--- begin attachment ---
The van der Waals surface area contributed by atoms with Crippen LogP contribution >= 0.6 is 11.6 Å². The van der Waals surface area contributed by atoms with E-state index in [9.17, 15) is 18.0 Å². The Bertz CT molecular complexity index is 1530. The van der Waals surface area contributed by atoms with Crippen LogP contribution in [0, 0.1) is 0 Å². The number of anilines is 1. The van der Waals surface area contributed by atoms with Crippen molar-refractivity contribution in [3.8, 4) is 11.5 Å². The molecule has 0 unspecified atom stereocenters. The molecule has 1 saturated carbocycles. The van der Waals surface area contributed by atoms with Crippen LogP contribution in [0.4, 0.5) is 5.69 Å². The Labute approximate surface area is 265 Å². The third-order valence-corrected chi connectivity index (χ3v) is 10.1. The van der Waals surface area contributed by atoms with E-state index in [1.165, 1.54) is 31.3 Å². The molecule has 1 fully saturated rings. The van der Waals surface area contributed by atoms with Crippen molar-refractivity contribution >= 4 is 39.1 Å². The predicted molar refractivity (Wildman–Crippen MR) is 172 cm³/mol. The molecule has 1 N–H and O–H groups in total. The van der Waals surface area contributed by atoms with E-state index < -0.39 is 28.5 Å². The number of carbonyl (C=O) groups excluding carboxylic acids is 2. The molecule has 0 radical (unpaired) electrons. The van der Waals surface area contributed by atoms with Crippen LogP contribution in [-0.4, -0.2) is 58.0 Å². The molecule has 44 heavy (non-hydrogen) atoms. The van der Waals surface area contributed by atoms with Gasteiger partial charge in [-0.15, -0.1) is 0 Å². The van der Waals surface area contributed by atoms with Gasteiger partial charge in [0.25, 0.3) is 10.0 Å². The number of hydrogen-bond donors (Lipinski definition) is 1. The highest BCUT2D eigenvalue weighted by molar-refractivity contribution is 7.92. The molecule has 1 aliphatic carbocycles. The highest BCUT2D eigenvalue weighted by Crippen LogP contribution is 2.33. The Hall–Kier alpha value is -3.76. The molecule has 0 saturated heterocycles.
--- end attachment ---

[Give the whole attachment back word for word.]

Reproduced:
The van der Waals surface area contributed by atoms with Crippen LogP contribution >= 0.6 is 11.6 Å². The van der Waals surface area contributed by atoms with E-state index in [9.17, 15) is 18.0 Å². The Bertz CT molecular complexity index is 1530. The van der Waals surface area contributed by atoms with Crippen LogP contribution in [0, 0.1) is 0 Å². The number of anilines is 1. The van der Waals surface area contributed by atoms with Crippen molar-refractivity contribution in [3.8, 4) is 11.5 Å². The molecule has 0 unspecified atom stereocenters. The molecule has 1 saturated carbocycles. The van der Waals surface area contributed by atoms with Crippen LogP contribution in [0.4, 0.5) is 5.69 Å². The Labute approximate surface area is 265 Å². The third-order valence-corrected chi connectivity index (χ3v) is 10.1. The van der Waals surface area contributed by atoms with E-state index in [1.165, 1.54) is 31.3 Å². The molecule has 1 fully saturated rings. The van der Waals surface area contributed by atoms with Crippen molar-refractivity contribution >= 4 is 39.1 Å². The predicted molar refractivity (Wildman–Crippen MR) is 172 cm³/mol. The molecule has 1 N–H and O–H groups in total. The van der Waals surface area contributed by atoms with E-state index < -0.39 is 28.5 Å². The number of carbonyl (C=O) groups excluding carboxylic acids is 2. The molecule has 0 radical (unpaired) electrons. The van der Waals surface area contributed by atoms with Crippen LogP contribution in [-0.4, -0.2) is 58.0 Å². The molecule has 44 heavy (non-hydrogen) atoms. The van der Waals surface area contributed by atoms with Gasteiger partial charge in [-0.15, -0.1) is 0 Å². The van der Waals surface area contributed by atoms with Gasteiger partial charge in [0.25, 0.3) is 10.0 Å². The number of hydrogen-bond donors (Lipinski definition) is 1. The highest BCUT2D eigenvalue weighted by molar-refractivity contribution is 7.92. The molecule has 1 aliphatic carbocycles. The highest BCUT2D eigenvalue weighted by Crippen LogP contribution is 2.33. The Hall–Kier alpha value is -3.76. The molecule has 0 saturated heterocycles.